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ADDRESS BY HIS EXCELLENCY VIDMANTAS PURLYS AT THE COMMEMORATION OF THE 20TH ANNIVERSARY OF THE ESTABLISHMENT OF THE DIPLOMATIC RELATIONS BETWEEN IRELAND AND LITHUANIA, 15 September, Griffith College Dublin
Chairman of the Joint European Affairs Committee of the Dail, deputy Joe Costello,
President of the Griffith College Diarmuid Hegarty,
Ladies and Gentlemen,
On behalf of Lithuanian government, I would like to welcome you to the celebration that marks 20 years since the establishment of the diplomatic relations between Lithuania and Ireland.
Ireland was in the first group of countries which recognised the restored sovereignty of Lithuania on 27 August 1991. The diplomatic relations between the two countries were established on 2 September 1991. The support extended by Ireland to our freedom and independence is always remembered.
Of course, the relations between Ireland and Lithuania go back beyond the last twenty years.
Lithuania and Ireland started to build human and commercial links since both countries regained their freedom in the second decade of the XXth century.
There are remarkable examples of Irish hospitality and compassion towards Lithuanians.
In 1935, Lithuanian pilot Feliksas Vaitkus flew form the US to Lithuania, and landed in Ballinrobe, Co. Mayo due to the stormy weather conditions. He received a helping hand in Ballinrobe and was transferred safely to Lithuania. Vaitkus was entered in aviation’s history books for being the sixth pilot to fly solo across the Atlantic. People in Ballinrobe celebrate the Lithuanian hero up to this date. Vaitkus and his family were moved by the hospitality of the Irish people. For the last number of years Ballinrobe is a proud host of annual congresses of Lithuanians in Ireland.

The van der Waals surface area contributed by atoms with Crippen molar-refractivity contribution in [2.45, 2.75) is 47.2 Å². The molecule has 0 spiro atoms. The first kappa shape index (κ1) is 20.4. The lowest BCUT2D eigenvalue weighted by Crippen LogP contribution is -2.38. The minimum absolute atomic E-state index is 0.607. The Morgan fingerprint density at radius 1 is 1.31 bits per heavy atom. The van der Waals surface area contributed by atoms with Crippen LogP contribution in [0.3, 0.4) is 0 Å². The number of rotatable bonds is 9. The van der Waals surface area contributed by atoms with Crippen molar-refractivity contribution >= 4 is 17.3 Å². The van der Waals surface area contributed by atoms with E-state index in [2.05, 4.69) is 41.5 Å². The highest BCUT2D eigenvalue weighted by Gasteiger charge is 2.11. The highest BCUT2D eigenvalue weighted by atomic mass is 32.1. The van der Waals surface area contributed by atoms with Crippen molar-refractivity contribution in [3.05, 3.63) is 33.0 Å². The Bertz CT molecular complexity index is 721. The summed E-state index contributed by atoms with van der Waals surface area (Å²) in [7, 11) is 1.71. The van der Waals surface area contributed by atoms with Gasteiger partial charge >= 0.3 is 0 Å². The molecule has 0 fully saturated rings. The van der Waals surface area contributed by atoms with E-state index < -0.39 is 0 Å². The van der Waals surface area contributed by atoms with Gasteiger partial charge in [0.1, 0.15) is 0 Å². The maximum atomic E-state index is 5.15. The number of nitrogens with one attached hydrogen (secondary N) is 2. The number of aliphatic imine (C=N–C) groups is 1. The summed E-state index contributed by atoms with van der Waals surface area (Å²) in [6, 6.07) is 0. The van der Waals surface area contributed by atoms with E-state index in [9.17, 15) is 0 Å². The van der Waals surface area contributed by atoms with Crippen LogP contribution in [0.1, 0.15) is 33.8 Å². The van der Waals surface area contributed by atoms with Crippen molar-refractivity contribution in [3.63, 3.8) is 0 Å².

The occupation of Lithuania by the Soviet Union in 1939 did not allow to expand bilateral ties between the countries. However, Lithuania is grateful to Ireland, which never recognised the forceful annexation and incorporation of Lithuania and other Baltic States by the Soviet Union.
Lithuanians also felt the helping hand of the Irish during this tragic period of our history when independence was lost. The last Prime Minister of independent Lithuania Kazys Škirpa was cordially received in Ireland, and Dublin was home to the famous Lithuanian statesman from 1946 to 1949.
Since 1991, Lithuania and Ireland have developed friendly relations and co-operate in a variety of fields.
Political co-operation between our two countries is set to increase. We work closely in international fora, notably the OSCE and EU. Ireland and Lithuania will hold the consecutive Presidencies of the EU in 2013.
I would also like to acknowledge the contribution of the Lithuanian community to the development of our bilateral ties. The Lithuanian community in Ireland is a strong bond that connects our two states and nations. I would like to convey special regards to the members of the Lithuanian community who are present here today.
I am confident that relations between our countries will get even closer, based on our similar historical experiences, and shared values, as well as human and cultural exchanges.
I would like to extend the appreciation to Griffith College and it’s President Diarmuid Hegarty for hosting this event, and also other sponsors who contributed to its organisation.
I would like to convey my particular thanks to Lithuanian folklore group “Lietuviškas Dobilas” (“Lithuanian shamrock”) for organising this event. I would also like to congratulate them on their 5th anniversary.